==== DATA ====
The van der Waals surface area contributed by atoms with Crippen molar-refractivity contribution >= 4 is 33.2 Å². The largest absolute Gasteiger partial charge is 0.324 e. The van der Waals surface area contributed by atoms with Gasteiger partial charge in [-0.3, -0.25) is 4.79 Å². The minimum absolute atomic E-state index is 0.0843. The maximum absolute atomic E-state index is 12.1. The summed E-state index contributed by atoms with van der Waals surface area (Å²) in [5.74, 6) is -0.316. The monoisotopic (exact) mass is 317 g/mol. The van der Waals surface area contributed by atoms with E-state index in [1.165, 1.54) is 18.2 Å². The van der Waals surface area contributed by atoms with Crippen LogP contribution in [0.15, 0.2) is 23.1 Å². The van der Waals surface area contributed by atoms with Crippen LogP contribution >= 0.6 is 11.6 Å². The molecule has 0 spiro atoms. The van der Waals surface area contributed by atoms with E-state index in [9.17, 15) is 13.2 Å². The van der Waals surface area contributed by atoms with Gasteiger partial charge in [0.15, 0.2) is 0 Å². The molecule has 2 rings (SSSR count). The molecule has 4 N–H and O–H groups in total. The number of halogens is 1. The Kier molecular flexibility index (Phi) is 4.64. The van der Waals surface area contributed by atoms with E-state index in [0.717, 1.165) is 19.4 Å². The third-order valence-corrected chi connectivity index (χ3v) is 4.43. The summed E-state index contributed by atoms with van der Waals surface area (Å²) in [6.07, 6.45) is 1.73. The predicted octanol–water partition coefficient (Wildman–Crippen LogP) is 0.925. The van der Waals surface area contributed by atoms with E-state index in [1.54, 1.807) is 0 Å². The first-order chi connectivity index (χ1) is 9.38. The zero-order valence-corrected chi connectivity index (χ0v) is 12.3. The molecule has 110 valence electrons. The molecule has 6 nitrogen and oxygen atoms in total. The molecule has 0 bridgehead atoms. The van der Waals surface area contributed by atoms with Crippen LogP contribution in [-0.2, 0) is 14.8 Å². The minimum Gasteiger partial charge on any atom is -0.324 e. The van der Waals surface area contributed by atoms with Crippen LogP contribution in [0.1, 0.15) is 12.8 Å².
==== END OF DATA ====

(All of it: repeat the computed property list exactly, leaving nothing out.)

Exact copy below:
The van der Waals surface area contributed by atoms with Crippen molar-refractivity contribution >= 4 is 33.2 Å². The largest absolute Gasteiger partial charge is 0.324 e. The van der Waals surface area contributed by atoms with Gasteiger partial charge in [-0.3, -0.25) is 4.79 Å². The minimum absolute atomic E-state index is 0.0843. The maximum absolute atomic E-state index is 12.1. The summed E-state index contributed by atoms with van der Waals surface area (Å²) in [5.74, 6) is -0.316. The monoisotopic (exact) mass is 317 g/mol. The van der Waals surface area contributed by atoms with E-state index in [1.165, 1.54) is 18.2 Å². The van der Waals surface area contributed by atoms with Crippen LogP contribution in [0.15, 0.2) is 23.1 Å². The van der Waals surface area contributed by atoms with Crippen LogP contribution >= 0.6 is 11.6 Å². The molecule has 0 spiro atoms. The van der Waals surface area contributed by atoms with E-state index in [9.17, 15) is 13.2 Å². The van der Waals surface area contributed by atoms with Gasteiger partial charge in [0.15, 0.2) is 0 Å². The molecule has 2 rings (SSSR count). The molecule has 4 N–H and O–H groups in total. The number of halogens is 1. The Kier molecular flexibility index (Phi) is 4.64. The van der Waals surface area contributed by atoms with E-state index in [0.717, 1.165) is 19.4 Å². The third-order valence-corrected chi connectivity index (χ3v) is 4.43. The summed E-state index contributed by atoms with van der Waals surface area (Å²) in [6.07, 6.45) is 1.73. The predicted octanol–water partition coefficient (Wildman–Crippen LogP) is 0.925. The van der Waals surface area contributed by atoms with E-state index in [1.54, 1.807) is 0 Å². The first-order chi connectivity index (χ1) is 9.38. The zero-order valence-corrected chi connectivity index (χ0v) is 12.3. The molecule has 110 valence electrons. The molecule has 6 nitrogen and oxygen atoms in total. The molecule has 0 bridgehead atoms. The van der Waals surface area contributed by atoms with Crippen LogP contribution in [-0.2, 0) is 14.8 Å². The minimum Gasteiger partial charge on any atom is -0.324 e. The van der Waals surface area contributed by atoms with Crippen LogP contribution in [0.1, 0.15) is 12.8 Å².